Snake River students honor the flag at vets' assembly

Snake River High School coach and teacher Neil Hillman was the keynote speaker during the veterans' assembly at the high school on Wednesday. Snake River HIgh School Assistant Principal Rich Dunn (in middle) introduced the Snake River graduates who are serving in the military on Wednesday at the high school veterans' assembly. This howitzer and its flag greeted Snake River High School students as they entered the high school for the veterans' assembly. The howitzer slowly moved down the highway on Wednesday.
By: 
LESLIE MIELKE
Staff Writer

The American flag, its history and the national anthem were the centerpiece at the veterans' assembly at the Snake River High School Wednesday morning. After the flag was brought in by members of the National Guard, the combined band, choirs and orchestra performed "God Bless America Again."
Frances Scott Key, author of "The Star-Spangled Banner," wrote his poem in 1815 after watching the British bombard Fort McHenry during the War of 1812. The British admiral had told Key the bombardment would stop if the Americans would lower their flag. As Key shouted information about the progress of the battle down to the American prisoners housed in the bowels of the ship, he was asked: "Is the flag still flying?"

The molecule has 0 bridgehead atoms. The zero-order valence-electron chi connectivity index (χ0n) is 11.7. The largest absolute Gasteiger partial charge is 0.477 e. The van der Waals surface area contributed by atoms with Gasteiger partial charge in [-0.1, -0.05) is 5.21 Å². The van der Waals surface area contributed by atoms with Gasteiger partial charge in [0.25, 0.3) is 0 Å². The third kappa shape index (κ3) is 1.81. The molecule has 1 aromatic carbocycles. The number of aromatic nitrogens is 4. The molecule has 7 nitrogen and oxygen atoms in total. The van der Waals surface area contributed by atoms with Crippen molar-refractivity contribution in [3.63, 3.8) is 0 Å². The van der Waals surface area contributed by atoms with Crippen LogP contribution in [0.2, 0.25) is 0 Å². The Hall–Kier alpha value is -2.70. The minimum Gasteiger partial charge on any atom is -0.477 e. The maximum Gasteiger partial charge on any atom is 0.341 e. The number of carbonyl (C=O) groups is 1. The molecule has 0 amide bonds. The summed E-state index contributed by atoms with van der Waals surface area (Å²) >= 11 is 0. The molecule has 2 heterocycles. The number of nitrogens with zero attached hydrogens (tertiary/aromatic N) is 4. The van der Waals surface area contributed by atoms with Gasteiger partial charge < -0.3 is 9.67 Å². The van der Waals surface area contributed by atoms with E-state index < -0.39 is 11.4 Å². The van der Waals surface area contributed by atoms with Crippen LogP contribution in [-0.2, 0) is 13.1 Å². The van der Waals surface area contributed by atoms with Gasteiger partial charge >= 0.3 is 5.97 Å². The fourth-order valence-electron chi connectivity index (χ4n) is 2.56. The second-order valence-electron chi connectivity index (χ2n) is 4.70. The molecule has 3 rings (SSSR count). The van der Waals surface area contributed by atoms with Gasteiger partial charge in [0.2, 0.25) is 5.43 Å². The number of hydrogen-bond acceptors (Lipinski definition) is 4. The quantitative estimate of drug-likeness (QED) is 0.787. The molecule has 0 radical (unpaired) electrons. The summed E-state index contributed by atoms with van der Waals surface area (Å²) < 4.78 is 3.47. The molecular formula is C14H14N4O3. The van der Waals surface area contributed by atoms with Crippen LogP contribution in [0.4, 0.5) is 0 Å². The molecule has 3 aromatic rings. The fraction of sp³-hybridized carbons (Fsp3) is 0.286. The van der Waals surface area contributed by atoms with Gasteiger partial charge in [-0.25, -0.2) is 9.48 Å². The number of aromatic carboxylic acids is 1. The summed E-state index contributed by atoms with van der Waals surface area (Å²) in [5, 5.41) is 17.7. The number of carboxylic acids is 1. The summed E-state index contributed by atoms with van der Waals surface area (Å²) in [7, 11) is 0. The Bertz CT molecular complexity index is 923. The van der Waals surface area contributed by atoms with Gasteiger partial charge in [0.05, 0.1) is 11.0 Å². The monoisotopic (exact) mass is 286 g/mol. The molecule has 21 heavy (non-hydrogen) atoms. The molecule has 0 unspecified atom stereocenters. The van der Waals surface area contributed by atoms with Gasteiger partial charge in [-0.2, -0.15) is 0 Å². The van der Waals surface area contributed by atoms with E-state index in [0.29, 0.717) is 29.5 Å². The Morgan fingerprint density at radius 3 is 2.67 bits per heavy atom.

"By the dawn's early light," Key saw the flag still flying over the rampart of Fort McHenry. It was set at an odd angle. Key later discovered the flag was held upright by the men in the Fort who died making sure the flag remained aloft.
As President George Washington stated: "The thing that separates the American Christian from every other person on earth is the fact that he would rather die on his feet, than live on his knees!"
As the National Anthem was sung, led by veterans, the entire student body rose to its feet.
To read the entire, see it in the Friday, Nov. 10, edition of the Morning News.

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